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Louis Cardinals’ Jake Flaherty had trouble with several Tampa Bay Rays deciding not to wear Pride patches in support of the LGBTQ+ community in Saturday’s game as part of the team’s 16th annual Pride Night.
Rays players Jason Adam, Galen Peaks, Brooks Raleigh, Jeffrey Springs and Ryan Thompson did not wear the Pride logo for the game against the Chicago White Sox for religious reasons, a move Flaherty criticized on social media.
“An absolute joke,” Flaherty wrote on Twitter in response to the Rice players’ decision.
Adam told the Tampa Bay Times that the athletes who abstained from the Pride Night celebrations did not make the decision to judge them and that they love and care about members of the LGBTQ+ community.
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“A lot of it goes back to faith, to love religious decision,” Adam said. “So it’s a tough decision. Because in the end we said all we wanted was for them to know that everyone is welcome and loved here.”
“But when we put it on our bodies, I think a lot of men have decided it’s just a lifestyle maybe–not that they look down on anyone or think differently–it’s just that we probably don’t want to encourage it if we believe in Jesus, who encouraged us to live a lifestyle that abstains from This behavior, just like [Jesus] He encourages me as a heterosexual man to abstain from sex outside of marriage. “It is not different,” he said.
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Adam added, “This is not a judgment. It is not ignoring. It is just what we believe in in the lifestyle [Jesus] Encourage us to live for our own good, not abstain.”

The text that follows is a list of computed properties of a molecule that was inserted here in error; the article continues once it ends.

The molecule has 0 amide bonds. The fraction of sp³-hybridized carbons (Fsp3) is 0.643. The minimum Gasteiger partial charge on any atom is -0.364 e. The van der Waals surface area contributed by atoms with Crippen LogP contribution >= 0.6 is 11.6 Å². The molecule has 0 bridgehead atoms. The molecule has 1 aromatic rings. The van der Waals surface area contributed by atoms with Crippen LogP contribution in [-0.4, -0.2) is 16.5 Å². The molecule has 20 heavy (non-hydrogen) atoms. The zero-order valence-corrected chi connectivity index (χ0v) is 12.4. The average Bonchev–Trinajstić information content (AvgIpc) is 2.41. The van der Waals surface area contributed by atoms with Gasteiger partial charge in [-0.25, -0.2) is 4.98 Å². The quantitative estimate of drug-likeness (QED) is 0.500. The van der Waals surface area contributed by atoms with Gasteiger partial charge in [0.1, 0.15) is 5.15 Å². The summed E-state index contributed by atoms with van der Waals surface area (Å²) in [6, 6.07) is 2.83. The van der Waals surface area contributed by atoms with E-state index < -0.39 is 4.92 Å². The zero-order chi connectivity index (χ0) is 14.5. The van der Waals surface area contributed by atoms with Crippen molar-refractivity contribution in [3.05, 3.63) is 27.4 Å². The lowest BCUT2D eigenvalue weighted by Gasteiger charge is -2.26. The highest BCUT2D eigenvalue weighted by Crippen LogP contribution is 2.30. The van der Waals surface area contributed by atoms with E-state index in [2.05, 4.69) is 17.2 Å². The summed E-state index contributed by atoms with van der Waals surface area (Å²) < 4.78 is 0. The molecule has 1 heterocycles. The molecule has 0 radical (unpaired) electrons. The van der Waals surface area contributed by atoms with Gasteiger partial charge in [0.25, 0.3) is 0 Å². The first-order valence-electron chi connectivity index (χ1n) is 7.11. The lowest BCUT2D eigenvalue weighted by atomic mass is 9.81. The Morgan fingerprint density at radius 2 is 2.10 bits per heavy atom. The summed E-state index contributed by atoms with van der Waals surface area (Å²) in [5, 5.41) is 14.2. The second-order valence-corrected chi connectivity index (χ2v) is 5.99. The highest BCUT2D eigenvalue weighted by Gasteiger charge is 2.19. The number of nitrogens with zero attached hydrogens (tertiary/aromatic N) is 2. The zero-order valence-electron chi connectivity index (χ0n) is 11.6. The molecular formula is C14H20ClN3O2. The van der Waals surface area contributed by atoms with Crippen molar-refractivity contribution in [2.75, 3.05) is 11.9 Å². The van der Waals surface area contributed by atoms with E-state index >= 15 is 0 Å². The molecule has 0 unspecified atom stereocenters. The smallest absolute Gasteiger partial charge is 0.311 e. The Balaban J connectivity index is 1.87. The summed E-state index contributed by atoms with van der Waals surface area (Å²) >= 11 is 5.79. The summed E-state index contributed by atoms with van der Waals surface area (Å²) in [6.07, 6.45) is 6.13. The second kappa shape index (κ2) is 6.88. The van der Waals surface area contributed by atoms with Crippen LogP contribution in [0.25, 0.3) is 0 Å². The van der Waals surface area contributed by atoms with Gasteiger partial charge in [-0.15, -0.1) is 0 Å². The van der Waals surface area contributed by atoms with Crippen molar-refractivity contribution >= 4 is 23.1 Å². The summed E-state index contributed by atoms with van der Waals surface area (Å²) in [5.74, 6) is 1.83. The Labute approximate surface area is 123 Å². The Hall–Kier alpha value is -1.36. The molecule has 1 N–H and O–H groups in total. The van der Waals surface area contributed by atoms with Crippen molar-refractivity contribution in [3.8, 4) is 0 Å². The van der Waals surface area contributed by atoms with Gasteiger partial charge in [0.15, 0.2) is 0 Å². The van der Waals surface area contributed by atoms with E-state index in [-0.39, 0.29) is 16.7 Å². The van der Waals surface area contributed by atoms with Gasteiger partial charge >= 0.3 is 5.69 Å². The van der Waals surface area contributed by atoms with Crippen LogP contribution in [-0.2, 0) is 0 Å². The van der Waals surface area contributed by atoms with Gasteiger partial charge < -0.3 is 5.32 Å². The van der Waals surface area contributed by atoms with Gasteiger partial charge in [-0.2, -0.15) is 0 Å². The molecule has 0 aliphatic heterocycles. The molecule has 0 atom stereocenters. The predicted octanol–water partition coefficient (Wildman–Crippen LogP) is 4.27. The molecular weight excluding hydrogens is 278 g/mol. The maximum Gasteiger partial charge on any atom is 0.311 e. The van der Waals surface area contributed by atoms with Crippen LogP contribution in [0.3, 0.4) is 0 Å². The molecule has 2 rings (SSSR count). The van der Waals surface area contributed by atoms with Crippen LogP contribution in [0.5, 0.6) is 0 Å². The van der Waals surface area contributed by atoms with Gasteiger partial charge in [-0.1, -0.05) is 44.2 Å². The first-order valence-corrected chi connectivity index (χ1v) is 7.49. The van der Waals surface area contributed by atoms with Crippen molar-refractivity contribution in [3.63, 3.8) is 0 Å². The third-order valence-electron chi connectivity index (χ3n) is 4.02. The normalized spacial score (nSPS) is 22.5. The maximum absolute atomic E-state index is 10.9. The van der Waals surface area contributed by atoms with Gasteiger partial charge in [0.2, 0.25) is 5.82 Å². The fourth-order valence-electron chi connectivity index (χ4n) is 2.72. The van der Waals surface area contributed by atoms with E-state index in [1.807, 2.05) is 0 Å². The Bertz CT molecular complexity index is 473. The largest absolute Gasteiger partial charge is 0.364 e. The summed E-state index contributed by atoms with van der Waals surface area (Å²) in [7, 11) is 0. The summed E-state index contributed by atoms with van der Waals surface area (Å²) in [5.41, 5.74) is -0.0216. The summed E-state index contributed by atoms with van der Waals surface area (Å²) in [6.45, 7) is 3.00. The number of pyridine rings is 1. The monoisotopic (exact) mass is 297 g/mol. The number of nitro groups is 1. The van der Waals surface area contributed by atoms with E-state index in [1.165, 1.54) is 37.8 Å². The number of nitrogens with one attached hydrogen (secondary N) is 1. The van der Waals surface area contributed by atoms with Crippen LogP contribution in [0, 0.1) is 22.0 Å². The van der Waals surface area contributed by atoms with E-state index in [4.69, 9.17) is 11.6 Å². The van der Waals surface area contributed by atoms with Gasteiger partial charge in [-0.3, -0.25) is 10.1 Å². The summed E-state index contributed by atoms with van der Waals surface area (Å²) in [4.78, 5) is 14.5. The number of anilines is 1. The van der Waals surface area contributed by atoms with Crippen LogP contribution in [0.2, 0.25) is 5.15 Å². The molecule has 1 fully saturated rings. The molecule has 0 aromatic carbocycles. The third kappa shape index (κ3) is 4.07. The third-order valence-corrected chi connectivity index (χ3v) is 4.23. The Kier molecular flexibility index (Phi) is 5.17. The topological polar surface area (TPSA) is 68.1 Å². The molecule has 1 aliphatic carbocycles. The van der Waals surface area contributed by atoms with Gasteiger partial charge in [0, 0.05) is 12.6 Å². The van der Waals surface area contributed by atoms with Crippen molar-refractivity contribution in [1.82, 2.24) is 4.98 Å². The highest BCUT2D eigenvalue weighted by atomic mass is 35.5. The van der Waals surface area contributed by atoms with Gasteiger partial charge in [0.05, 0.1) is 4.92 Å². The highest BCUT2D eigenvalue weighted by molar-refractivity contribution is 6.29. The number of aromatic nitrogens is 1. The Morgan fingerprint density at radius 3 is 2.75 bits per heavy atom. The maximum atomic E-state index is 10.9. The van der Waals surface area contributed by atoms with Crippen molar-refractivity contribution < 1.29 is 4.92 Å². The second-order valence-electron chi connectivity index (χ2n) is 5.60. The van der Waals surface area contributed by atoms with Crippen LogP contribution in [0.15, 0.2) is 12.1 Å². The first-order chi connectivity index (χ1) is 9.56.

“But, again, we love these men and women, we care about them and we want them to feel safe and welcome here,” he said.
Rays manager Kevin Cash said Sunday that he doesn’t believe differing opinions will harm the team, Sports Illustrated reported. He previously said that the athletes had held talks on the matter in recent weeks and stressed the importance of “valuing different points of view”.
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Veteran Rys player Kevin Kiermayer, who wore the pride patch, told The Times that creating an “environment of inclusivity” was of great importance to him.
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“It’s one of those things, my parents taught me to love everyone as they are, and to live your life, whatever your preferences, be you,” said Kiermayer. “I can’t speak for everyone who is here, of course, but this is a family friendly environment here on a major league ball court… We just want everyone to feel welcome, included and encouraged. No matter what you think of anything.”